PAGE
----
Art featuring the Canticle of Zechariah
——— Arte por la Hermana Renee Yann

Los amantes del teatro musical sabemos que cuando un personaje irrumpe en canto, señala un punto importante de la historia, un punto que está lleno de emoción. Cuando Zacarías comienza su himno de alabanza, no ha hablado en meses. Perdió su capacidad para hablar cuando dudó del anuncio de Gabriel de que su esposa Isabel daría a luz a un hijo. Ciertamente, el silencio es un castigo severo para la duda, pero no aparta el corazón de Zacarías de Dios. En cambio, cuando su voz es finalmente restaurada, la usa para proclamar: «Bendito el Señor, Dios de Israel, porque se ha ocupado de rescatar a su pueblo» (Lucas 1, 68). Zacarías canta la promesa de Dios, la alianza sagrada, la salvación, el perdón y la paz. Esta es una respuesta extraordinariamente generosa incluso para el santo y obediente sacerdote Zacarías. ¿De qué fuente sagrada saca Zacarías las palabras del Benedictus?

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Our Lady of Sorrows: A Cradle for Cumulative Sorrows, Unspoken and Untamed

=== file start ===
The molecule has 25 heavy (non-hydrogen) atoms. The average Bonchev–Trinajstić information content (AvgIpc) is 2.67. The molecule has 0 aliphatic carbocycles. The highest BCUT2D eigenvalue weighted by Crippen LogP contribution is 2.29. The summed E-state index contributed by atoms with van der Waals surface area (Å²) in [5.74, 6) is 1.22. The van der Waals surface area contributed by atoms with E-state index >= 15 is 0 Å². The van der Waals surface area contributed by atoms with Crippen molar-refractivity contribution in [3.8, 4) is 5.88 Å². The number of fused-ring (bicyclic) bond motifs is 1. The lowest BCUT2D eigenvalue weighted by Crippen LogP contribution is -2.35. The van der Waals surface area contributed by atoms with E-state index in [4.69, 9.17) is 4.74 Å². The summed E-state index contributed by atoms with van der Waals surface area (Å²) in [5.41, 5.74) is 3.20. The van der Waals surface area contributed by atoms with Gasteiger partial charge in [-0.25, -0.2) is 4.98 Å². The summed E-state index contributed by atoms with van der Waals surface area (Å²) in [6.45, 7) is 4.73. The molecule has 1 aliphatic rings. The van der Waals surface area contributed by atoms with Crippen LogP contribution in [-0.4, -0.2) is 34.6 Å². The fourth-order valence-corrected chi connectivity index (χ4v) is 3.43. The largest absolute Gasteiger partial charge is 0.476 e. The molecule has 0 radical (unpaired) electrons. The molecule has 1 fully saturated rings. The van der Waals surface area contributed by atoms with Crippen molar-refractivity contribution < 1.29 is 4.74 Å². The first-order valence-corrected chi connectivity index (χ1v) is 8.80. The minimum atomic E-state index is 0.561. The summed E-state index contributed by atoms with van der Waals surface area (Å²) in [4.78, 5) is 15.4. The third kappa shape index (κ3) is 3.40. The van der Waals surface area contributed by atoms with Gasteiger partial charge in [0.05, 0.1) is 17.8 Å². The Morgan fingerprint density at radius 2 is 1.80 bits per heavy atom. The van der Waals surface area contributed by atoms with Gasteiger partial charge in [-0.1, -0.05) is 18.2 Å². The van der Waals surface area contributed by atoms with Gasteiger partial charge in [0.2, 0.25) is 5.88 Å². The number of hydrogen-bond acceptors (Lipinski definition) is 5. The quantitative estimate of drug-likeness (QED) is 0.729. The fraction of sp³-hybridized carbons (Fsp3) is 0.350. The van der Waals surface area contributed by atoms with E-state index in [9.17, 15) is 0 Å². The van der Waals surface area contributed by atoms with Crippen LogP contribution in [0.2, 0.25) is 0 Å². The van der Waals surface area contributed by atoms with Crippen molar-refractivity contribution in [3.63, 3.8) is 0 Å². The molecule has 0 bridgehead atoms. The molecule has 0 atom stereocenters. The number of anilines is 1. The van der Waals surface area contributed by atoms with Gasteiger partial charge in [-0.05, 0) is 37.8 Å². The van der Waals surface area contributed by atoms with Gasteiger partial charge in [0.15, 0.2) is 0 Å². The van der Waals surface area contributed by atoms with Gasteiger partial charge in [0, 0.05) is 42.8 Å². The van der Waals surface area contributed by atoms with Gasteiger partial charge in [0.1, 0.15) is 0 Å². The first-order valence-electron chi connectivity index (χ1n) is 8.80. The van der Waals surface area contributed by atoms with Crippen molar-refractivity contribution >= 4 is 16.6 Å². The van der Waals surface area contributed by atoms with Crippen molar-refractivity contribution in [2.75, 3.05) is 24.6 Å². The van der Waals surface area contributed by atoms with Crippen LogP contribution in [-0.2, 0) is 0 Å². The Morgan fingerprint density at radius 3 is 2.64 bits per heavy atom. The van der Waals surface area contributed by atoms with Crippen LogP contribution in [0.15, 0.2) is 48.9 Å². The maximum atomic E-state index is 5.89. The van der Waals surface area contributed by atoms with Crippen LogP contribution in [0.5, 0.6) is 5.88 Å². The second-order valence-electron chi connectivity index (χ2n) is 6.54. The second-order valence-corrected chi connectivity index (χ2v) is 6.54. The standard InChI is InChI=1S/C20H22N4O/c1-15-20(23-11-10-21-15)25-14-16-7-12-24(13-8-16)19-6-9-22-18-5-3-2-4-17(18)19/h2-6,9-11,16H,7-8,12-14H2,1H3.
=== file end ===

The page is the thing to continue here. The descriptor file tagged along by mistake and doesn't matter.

September 14, 2020

By Sister Danielle Gagnon

What do you notice about Our Lady of Sorrows? Take a moment. What calls to you?

An Icon image of Our Lady of Sorrows
Icon created by Sister Mary Hope Sanchez. Click here to read more about the icon.

For me, first, it is her furrowed brow. I have been told my brow furrows, and I unwittingly reveal confusion, anger or sadness with the crinkling of my forehead. My face shows what my heart feels before my words are formed and spoken. Our Lady of Sorrows peers deeply into hearts and recognizes the pain that lodges there. Her eyes make known her shared anguish at the agony caused by racism, the suffering caused by misogyny, the misery caused by nationalism and the distress caused by greed that has impoverished Creation. Sometimes, it is my own dark -isms and selfishness that break my heart. She abides those, too. Sometimes, I haven’t words. Her eyes whisper the sorrow I am unable to speak.

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Nuestra Señora de los Dolores: un refugio para nuestros múltiples dolores callados y cerriles